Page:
Two boobies with waves crashing in the distance.

Parent and baby Nazca Boobie.

Parent and baby Nazca Boobie.

Blow Hole near nesting site.

Blow Hole near nesting site.

The sea lions had no fear of people. Kids in our group came across several sunning themselves on the beach and lay down with them, mimicking their sunbathing. Another day a sea lion launched himself onto our boat platform and worked himself up to the saloon. One of the crew eventually coaxed him off the boat.

Baby Galapagos Sea Lion nestled in the warm rocks.

Baby Galapagos Sea Lion nestled in the warm rocks.

Sea Lions on Beach

Sea Lions on Beach

The sea lion who climbed onto our boat.

The sea lion who climbed onto our boat.

Other islands had weathered down and provided interior marshes that were home to flamingos, smaller crab species, rays in the bay areas along the beach, and species of finches and other smaller birds.

I believe this is a Yellow Warbler. If anyone knows for sure, please let me know.

I believe this is a Yellow Warbler. If anyone knows for sure, please let me know.

Sea Urchins and echinoderms.

Sea Urchins and echinoderms.

Beautiful red crab.

Beautiful red crab.

One of the most fascinating islands gave a hint as to what awaited us as we approached the island. Cyclones of circling birds turned out to be frigates. Below the swirling birds, hundreds of nests were positioned in the rough scrub on the island.

Magnificent Frigatebird

Magnificent Frigatebird

Nesting area of the frigatebirds.

Nesting area of the frigatebirds.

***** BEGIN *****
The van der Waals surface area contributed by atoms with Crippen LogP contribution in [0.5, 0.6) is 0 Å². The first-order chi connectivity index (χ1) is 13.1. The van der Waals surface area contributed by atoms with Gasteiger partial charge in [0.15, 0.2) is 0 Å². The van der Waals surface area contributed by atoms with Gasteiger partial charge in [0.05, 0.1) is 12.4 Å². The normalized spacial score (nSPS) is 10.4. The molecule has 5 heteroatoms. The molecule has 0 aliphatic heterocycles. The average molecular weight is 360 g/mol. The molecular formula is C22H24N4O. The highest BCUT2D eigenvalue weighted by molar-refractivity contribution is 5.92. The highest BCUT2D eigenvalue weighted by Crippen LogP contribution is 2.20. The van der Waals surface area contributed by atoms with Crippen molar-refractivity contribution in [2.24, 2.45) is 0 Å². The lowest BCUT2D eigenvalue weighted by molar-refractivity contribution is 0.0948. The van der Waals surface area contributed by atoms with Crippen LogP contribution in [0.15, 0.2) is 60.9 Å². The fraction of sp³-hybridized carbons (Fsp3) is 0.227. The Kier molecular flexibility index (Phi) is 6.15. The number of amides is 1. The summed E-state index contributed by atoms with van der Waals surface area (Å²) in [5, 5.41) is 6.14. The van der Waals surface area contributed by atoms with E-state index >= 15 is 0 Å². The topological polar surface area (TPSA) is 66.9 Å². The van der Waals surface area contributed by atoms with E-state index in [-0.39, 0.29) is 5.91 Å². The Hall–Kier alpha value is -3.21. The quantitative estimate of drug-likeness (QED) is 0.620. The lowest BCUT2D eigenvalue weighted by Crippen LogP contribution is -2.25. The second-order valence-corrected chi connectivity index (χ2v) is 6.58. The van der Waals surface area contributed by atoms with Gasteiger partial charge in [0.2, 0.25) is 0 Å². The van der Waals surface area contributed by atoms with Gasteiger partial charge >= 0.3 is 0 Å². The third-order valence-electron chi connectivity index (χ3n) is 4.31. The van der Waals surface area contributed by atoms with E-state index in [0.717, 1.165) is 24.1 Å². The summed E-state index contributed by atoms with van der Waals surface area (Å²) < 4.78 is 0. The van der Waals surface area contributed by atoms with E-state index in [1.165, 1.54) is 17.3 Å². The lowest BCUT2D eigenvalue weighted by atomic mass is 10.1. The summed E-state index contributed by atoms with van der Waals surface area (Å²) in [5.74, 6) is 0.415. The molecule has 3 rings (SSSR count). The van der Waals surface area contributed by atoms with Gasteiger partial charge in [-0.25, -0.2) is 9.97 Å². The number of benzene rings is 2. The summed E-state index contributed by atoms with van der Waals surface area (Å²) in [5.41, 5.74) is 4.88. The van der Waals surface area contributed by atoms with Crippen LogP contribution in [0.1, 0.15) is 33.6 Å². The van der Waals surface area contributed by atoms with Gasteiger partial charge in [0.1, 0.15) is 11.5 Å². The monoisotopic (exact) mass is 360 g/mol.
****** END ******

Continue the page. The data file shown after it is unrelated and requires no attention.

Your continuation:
Nesting frigate.

Nesting frigate.

Frigate baby.

Frigate baby.

The frigate island had huge Sante Fe Land Iguanas. We stood within 15 feet of a pair facing off, positioning, and enacting half-lunges. This was the trip of a life time and one if time permits may take me back to see the rest of the Galapagos Islands.

Santa Fe Land Iguanas facing off.

Santa Fe Land Iguanas facing off.

The Old, the Classic, The Modern Moroccan Village

While doing research today I was looking through my Moroccan photos from last year’s trip and came across this one I call the Old, the Classic, and the Modern. Along a stream in the barren desert of Morocco, life comes from water. The lush green of an oasis stands out in this eroded valley.

Old, Classic, and Modern Morocco

Old, Classic, and Modern Morocco

On top of the cliff is a modern town built up along a relatively new road to the area. Those houses maintain the old look, but are now built of concrete block, making them both less cool and less warm depending on the season. The tradeoff is the lower need for maintenance. The photo below shows a cut out of the modern village in the photo above.